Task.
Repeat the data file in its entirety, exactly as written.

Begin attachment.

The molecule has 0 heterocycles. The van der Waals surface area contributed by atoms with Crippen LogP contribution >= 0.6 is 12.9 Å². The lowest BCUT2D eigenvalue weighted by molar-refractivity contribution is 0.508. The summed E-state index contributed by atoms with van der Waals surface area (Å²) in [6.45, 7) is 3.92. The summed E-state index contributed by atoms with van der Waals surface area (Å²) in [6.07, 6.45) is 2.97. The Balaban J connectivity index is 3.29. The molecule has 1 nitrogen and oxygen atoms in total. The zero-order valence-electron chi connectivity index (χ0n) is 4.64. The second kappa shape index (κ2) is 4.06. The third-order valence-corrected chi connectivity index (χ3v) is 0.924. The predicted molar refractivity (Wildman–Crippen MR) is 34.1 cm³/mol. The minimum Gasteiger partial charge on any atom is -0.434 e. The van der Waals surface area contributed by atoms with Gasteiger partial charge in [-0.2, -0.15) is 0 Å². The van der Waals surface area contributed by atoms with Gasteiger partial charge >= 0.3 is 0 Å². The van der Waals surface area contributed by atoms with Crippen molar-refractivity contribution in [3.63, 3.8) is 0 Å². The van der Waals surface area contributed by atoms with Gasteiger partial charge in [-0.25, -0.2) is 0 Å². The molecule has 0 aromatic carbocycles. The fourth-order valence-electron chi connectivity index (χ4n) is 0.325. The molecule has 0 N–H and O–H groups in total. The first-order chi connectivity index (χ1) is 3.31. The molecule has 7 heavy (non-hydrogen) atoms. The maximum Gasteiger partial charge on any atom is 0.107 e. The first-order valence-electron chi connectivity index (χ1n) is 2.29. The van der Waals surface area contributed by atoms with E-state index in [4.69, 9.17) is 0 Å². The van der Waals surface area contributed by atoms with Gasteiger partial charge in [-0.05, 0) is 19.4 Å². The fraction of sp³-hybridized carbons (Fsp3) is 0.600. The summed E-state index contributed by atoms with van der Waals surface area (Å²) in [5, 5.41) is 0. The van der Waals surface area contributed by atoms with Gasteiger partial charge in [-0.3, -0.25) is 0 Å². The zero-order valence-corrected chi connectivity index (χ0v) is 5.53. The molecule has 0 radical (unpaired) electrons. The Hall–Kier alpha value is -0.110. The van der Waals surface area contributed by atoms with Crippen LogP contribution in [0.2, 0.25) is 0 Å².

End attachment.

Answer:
The molecule has 0 heterocycles. The van der Waals surface area contributed by atoms with Crippen LogP contribution >= 0.6 is 12.9 Å². The lowest BCUT2D eigenvalue weighted by molar-refractivity contribution is 0.508. The summed E-state index contributed by atoms with van der Waals surface area (Å²) in [6.45, 7) is 3.92. The summed E-state index contributed by atoms with van der Waals surface area (Å²) in [6.07, 6.45) is 2.97. The Balaban J connectivity index is 3.29. The molecule has 1 nitrogen and oxygen atoms in total. The zero-order valence-electron chi connectivity index (χ0n) is 4.64. The second kappa shape index (κ2) is 4.06. The third-order valence-corrected chi connectivity index (χ3v) is 0.924. The predicted molar refractivity (Wildman–Crippen MR) is 34.1 cm³/mol. The minimum Gasteiger partial charge on any atom is -0.434 e. The van der Waals surface area contributed by atoms with Gasteiger partial charge in [-0.2, -0.15) is 0 Å². The van der Waals surface area contributed by atoms with Gasteiger partial charge >= 0.3 is 0 Å². The van der Waals surface area contributed by atoms with Crippen molar-refractivity contribution in [3.63, 3.8) is 0 Å². The van der Waals surface area contributed by atoms with Gasteiger partial charge in [-0.25, -0.2) is 0 Å². The molecule has 0 aromatic carbocycles. The fourth-order valence-electron chi connectivity index (χ4n) is 0.325. The molecule has 0 N–H and O–H groups in total. The first-order chi connectivity index (χ1) is 3.31. The molecule has 7 heavy (non-hydrogen) atoms. The maximum Gasteiger partial charge on any atom is 0.107 e. The first-order valence-electron chi connectivity index (χ1n) is 2.29. The van der Waals surface area contributed by atoms with E-state index in [4.69, 9.17) is 0 Å². The van der Waals surface area contributed by atoms with Gasteiger partial charge in [-0.05, 0) is 19.4 Å². The fraction of sp³-hybridized carbons (Fsp3) is 0.600. The summed E-state index contributed by atoms with van der Waals surface area (Å²) in [5, 5.41) is 0. The van der Waals surface area contributed by atoms with Gasteiger partial charge in [-0.3, -0.25) is 0 Å². The zero-order valence-corrected chi connectivity index (χ0v) is 5.53. The molecule has 0 radical (unpaired) electrons. The Hall–Kier alpha value is -0.110. The van der Waals surface area contributed by atoms with Crippen LogP contribution in [0.2, 0.25) is 0 Å².